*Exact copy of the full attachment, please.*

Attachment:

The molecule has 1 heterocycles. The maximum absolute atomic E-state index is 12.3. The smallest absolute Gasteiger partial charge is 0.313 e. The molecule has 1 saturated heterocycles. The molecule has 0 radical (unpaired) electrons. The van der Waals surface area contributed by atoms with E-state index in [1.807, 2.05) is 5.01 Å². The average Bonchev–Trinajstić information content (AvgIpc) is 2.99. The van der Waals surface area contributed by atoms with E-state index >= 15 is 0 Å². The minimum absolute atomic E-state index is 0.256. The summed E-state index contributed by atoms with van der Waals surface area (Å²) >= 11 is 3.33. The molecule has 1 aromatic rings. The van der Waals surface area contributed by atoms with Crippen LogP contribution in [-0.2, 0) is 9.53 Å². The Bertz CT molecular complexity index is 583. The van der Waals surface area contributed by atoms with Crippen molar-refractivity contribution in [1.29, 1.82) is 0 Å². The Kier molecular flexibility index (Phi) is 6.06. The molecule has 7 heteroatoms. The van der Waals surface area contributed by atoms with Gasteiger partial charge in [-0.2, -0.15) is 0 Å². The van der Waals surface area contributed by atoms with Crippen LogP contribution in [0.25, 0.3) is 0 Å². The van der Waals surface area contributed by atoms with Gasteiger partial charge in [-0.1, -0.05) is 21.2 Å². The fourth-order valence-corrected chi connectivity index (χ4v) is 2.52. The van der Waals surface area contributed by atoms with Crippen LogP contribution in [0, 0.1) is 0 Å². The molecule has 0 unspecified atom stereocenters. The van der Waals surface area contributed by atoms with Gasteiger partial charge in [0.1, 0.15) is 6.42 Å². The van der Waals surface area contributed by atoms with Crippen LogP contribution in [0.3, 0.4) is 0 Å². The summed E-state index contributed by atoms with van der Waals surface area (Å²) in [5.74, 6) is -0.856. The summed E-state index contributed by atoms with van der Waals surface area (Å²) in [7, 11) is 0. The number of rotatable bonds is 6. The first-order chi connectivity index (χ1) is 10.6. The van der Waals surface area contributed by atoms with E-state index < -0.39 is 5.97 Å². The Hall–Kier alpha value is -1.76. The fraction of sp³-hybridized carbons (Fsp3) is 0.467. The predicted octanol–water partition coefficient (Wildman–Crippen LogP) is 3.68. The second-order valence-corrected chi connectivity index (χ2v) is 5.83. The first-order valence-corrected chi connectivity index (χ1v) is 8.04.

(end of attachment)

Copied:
The molecule has 1 heterocycles. The maximum absolute atomic E-state index is 12.3. The smallest absolute Gasteiger partial charge is 0.313 e. The molecule has 1 saturated heterocycles. The molecule has 0 radical (unpaired) electrons. The van der Waals surface area contributed by atoms with E-state index in [1.807, 2.05) is 5.01 Å². The average Bonchev–Trinajstić information content (AvgIpc) is 2.99. The van der Waals surface area contributed by atoms with E-state index >= 15 is 0 Å². The minimum absolute atomic E-state index is 0.256. The summed E-state index contributed by atoms with van der Waals surface area (Å²) >= 11 is 3.33. The molecule has 1 aromatic rings. The van der Waals surface area contributed by atoms with Crippen LogP contribution in [-0.2, 0) is 9.53 Å². The Bertz CT molecular complexity index is 583. The van der Waals surface area contributed by atoms with Crippen molar-refractivity contribution in [1.29, 1.82) is 0 Å². The Kier molecular flexibility index (Phi) is 6.06. The molecule has 7 heteroatoms. The van der Waals surface area contributed by atoms with Gasteiger partial charge in [-0.2, -0.15) is 0 Å². The van der Waals surface area contributed by atoms with Crippen LogP contribution in [0.25, 0.3) is 0 Å². The van der Waals surface area contributed by atoms with Gasteiger partial charge in [-0.1, -0.05) is 21.2 Å². The fourth-order valence-corrected chi connectivity index (χ4v) is 2.52. The van der Waals surface area contributed by atoms with Crippen LogP contribution in [0, 0.1) is 0 Å². The molecule has 0 unspecified atom stereocenters. The van der Waals surface area contributed by atoms with Gasteiger partial charge in [0.1, 0.15) is 6.42 Å². The van der Waals surface area contributed by atoms with Crippen LogP contribution in [0.3, 0.4) is 0 Å². The summed E-state index contributed by atoms with van der Waals surface area (Å²) in [5.74, 6) is -0.856. The summed E-state index contributed by atoms with van der Waals surface area (Å²) in [7, 11) is 0. The number of rotatable bonds is 6. The first-order chi connectivity index (χ1) is 10.6. The van der Waals surface area contributed by atoms with E-state index < -0.39 is 5.97 Å². The Hall–Kier alpha value is -1.76. The fraction of sp³-hybridized carbons (Fsp3) is 0.467. The predicted octanol–water partition coefficient (Wildman–Crippen LogP) is 3.68. The second-order valence-corrected chi connectivity index (χ2v) is 5.83. The first-order valence-corrected chi connectivity index (χ1v) is 8.04.